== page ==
the only children:



Members: Josh Berwanger - vocals, guitar, Heidi-Lynne Gluck - vocals, accordion, guitar, T.K. Webb - guitar, harmonica, banjos, b. vocals, Casey Prestwood - pedal steel guitar, James David - bass, b. vocals, Christian "Janko" Jankowski - drums, b. vocals
current release:
"classic blues rock like Beggars Banquet-era Stones and classic country rock like Harvest-era Neil Young"

Josh Berwanger describes his time and state of mind while leading The Anniversary (whom you might remember as one of the more substantive bands in the category called "emo") and his eventual arrival as de facto leader of a new band, The Only Children:

"In the Anniversary," he says, "I was writing-when I was 17-18 years old. I was still learning how to write and sing. [And] honestly, I have no idea how I wrote some of those songs. I can't listen to that stuff anymore."

Although the psychedelic pop on The Anniversary's final album, Your Majesty, foreshadowed change, that was when Berwanger officially snapped out of it, realized he had music in him that had intent, and came from a deeper place. Soon afterward (that'd be mid-December of 2003), The Anniversary dissolved. Berwanger, having already sealed a deal for a solo project with Austin-based indie Glurp Records, immediately took up with Anniversary mates James David (bass) and Christian "Janko" Jankowski (drums) and jettisoned any "solo" aspirations. Whatever they did, it would be as a full band. And it would incorporate Berwanger’s long neglected influences, such as John Fahey, Neil Young, Lightnin’ Hopkins and the Anthology of American Folk.

"I wasn't even looking at influences with the Anniversary," Berwanger muses. "I don't think I had learned that as a songwriter yet."

But as he, David and Jankowski worked, they hit upon alchemy genuinely inspired music that ached and elated, and sounded more like what was in their souls. As friends and fellow musicians heard the demos, they heard the same thing. Berwanger's good friend, NYC blues artist T.K. Webb, initially courted as a guest contributor, asked to be a permanent member. Heidi-Lynne Gluck, at the time performing with Juliana Hatfield's band Some Girls, was immediately smitten and brought her Wurlitzer piano, accordion, and beautiful vocals to join the newly-formed band (Josh Berwanger and The Holy Ghosts, they were called for a time) in a barn/rehearsal space in Lawrence, Kansas. Another close friend, Hot Rod Circuit guitarist Casey Prestwood, signed on to play pedal steel guitar and within a month of solidifying the line-up, The Only Children made haste to Colorado to record Change of Living with producer Marc Benning.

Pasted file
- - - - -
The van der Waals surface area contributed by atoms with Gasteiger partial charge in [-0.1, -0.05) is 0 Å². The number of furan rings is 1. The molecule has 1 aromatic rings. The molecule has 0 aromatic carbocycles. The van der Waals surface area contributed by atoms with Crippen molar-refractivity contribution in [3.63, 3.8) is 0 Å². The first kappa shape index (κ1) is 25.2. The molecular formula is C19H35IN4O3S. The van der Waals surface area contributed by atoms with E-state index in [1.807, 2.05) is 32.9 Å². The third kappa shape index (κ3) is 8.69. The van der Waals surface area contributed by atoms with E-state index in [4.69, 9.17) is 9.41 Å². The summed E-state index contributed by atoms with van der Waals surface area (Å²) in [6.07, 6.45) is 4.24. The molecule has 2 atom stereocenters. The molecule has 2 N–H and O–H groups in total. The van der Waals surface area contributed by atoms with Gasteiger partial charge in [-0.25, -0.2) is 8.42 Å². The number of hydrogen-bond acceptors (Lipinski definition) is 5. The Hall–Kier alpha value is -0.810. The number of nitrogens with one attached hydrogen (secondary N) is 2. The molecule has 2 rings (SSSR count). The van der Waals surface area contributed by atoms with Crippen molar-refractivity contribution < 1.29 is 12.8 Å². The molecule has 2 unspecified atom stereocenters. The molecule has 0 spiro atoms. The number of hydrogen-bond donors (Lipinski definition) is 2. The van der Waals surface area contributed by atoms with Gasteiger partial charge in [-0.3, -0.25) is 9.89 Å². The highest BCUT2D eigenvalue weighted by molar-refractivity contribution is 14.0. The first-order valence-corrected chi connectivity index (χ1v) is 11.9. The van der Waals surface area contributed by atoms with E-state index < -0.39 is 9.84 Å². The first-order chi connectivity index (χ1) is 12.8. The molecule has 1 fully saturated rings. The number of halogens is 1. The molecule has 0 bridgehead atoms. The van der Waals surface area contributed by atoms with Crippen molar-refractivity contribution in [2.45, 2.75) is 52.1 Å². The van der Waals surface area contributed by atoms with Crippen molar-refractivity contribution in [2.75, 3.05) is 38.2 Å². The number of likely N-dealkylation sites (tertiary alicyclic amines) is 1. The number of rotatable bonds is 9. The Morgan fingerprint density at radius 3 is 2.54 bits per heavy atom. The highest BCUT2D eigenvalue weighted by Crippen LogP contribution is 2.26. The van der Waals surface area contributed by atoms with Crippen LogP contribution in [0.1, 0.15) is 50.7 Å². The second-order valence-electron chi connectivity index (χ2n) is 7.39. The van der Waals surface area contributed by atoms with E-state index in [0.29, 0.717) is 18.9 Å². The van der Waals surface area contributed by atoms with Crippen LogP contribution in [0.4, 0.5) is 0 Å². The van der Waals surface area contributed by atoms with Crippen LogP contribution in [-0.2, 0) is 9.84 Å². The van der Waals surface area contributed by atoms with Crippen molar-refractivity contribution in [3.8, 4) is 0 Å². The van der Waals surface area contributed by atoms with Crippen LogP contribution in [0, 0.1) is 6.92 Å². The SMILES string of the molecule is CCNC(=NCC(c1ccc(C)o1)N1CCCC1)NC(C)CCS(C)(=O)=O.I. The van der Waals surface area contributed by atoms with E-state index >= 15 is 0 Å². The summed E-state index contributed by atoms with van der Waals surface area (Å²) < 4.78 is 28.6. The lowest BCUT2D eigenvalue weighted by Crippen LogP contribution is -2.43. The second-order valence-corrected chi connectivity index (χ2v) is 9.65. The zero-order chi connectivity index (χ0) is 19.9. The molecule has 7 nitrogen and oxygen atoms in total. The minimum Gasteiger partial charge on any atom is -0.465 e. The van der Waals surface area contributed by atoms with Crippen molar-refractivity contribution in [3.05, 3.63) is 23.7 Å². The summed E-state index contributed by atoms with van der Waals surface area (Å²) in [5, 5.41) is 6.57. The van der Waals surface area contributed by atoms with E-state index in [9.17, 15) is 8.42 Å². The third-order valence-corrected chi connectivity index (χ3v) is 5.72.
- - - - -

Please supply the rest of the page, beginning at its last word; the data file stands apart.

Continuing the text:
Change of Living is rooted in classic blues rock like Beggars Banquet-era Stones and classic country rock like Harvest-era Neil Young, and finds Berwanger raiding his influences for the first time. His plaintive story-songs and dusty vocals (beautifully complemented by Gluck’s sweet warblings) are the sepia-toned picture of rustic Americana, without stooping to crude imitation; flickers of power pop, AM radio pop and blues rock tint the rootsy elements. This music resonates with authenticity and the joys of expression and chemistry—chiefly on the album closer, "The Circle Will Not Be Broken."

"The Circle Will Not be Broken" was the last song I wrote for the record," says Berwanger, "and it is pretty much just about The Only Children being one and coming together and whatever happens between us, we will always have the time we spent recording and making the record."

At the same time, it's a goodbye to the past...

"It is also about the Anniversary breaking up- how nothing is permanent but in the end, if you do what you believe in, whether it goes unnoticed or not, what matters is you're happy with what you did."

And lest there be any question, Berwanger is proud of The Anniversary, which can boast 80,000 records sold, and world tours with everybody from Cheap Trick to Guided By Voices and Modest Mouse, among other things. More worthy of his esteem, though, is the fact that there is still good music to be made with good friends. And when you have that, everything else is gravy.

"Making it, to me these days, is just having our name on a CD. If it doesn't sell, so what? We've accomplished something many bands never do-we have our name on an album. And if fame-money-success comes our way, well, that's all just shits and giggles. When we are playing together there is no one else on earth but us, and that's that!"

the bands offical website: